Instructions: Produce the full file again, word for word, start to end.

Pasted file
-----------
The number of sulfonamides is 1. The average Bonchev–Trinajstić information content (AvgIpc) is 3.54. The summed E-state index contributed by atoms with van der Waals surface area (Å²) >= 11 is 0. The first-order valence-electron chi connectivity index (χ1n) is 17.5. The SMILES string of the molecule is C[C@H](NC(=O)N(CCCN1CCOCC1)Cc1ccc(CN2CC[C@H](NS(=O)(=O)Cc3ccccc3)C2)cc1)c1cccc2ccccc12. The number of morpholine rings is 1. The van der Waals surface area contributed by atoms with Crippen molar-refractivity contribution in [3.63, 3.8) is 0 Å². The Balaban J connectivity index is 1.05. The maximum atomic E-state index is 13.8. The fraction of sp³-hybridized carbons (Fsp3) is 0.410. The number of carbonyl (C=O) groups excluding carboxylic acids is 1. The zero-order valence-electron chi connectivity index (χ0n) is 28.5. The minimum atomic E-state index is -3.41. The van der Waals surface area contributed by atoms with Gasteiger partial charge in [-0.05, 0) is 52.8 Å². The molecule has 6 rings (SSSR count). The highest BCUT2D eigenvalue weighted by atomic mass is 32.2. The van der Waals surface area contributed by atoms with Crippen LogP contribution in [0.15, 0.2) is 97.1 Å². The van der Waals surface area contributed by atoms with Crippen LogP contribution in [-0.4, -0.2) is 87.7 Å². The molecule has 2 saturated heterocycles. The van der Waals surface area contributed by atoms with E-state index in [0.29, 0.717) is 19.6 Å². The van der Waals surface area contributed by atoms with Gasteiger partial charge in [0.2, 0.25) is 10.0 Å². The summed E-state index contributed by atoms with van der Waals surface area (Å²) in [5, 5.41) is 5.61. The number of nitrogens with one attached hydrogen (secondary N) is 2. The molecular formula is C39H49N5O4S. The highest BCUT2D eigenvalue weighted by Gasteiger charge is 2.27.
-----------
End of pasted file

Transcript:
The number of sulfonamides is 1. The average Bonchev–Trinajstić information content (AvgIpc) is 3.54. The summed E-state index contributed by atoms with van der Waals surface area (Å²) >= 11 is 0. The first-order valence-electron chi connectivity index (χ1n) is 17.5. The SMILES string of the molecule is C[C@H](NC(=O)N(CCCN1CCOCC1)Cc1ccc(CN2CC[C@H](NS(=O)(=O)Cc3ccccc3)C2)cc1)c1cccc2ccccc12. The number of morpholine rings is 1. The van der Waals surface area contributed by atoms with Crippen molar-refractivity contribution in [3.63, 3.8) is 0 Å². The Balaban J connectivity index is 1.05. The maximum atomic E-state index is 13.8. The fraction of sp³-hybridized carbons (Fsp3) is 0.410. The number of carbonyl (C=O) groups excluding carboxylic acids is 1. The zero-order valence-electron chi connectivity index (χ0n) is 28.5. The minimum atomic E-state index is -3.41. The van der Waals surface area contributed by atoms with Gasteiger partial charge in [-0.05, 0) is 52.8 Å². The molecule has 6 rings (SSSR count). The highest BCUT2D eigenvalue weighted by atomic mass is 32.2. The van der Waals surface area contributed by atoms with Crippen LogP contribution in [0.15, 0.2) is 97.1 Å². The van der Waals surface area contributed by atoms with Crippen LogP contribution in [-0.4, -0.2) is 87.7 Å². The molecule has 2 saturated heterocycles. The van der Waals surface area contributed by atoms with E-state index in [0.29, 0.717) is 19.6 Å². The van der Waals surface area contributed by atoms with Gasteiger partial charge in [0.2, 0.25) is 10.0 Å². The summed E-state index contributed by atoms with van der Waals surface area (Å²) in [5, 5.41) is 5.61. The number of nitrogens with one attached hydrogen (secondary N) is 2. The molecular formula is C39H49N5O4S. The highest BCUT2D eigenvalue weighted by Gasteiger charge is 2.27.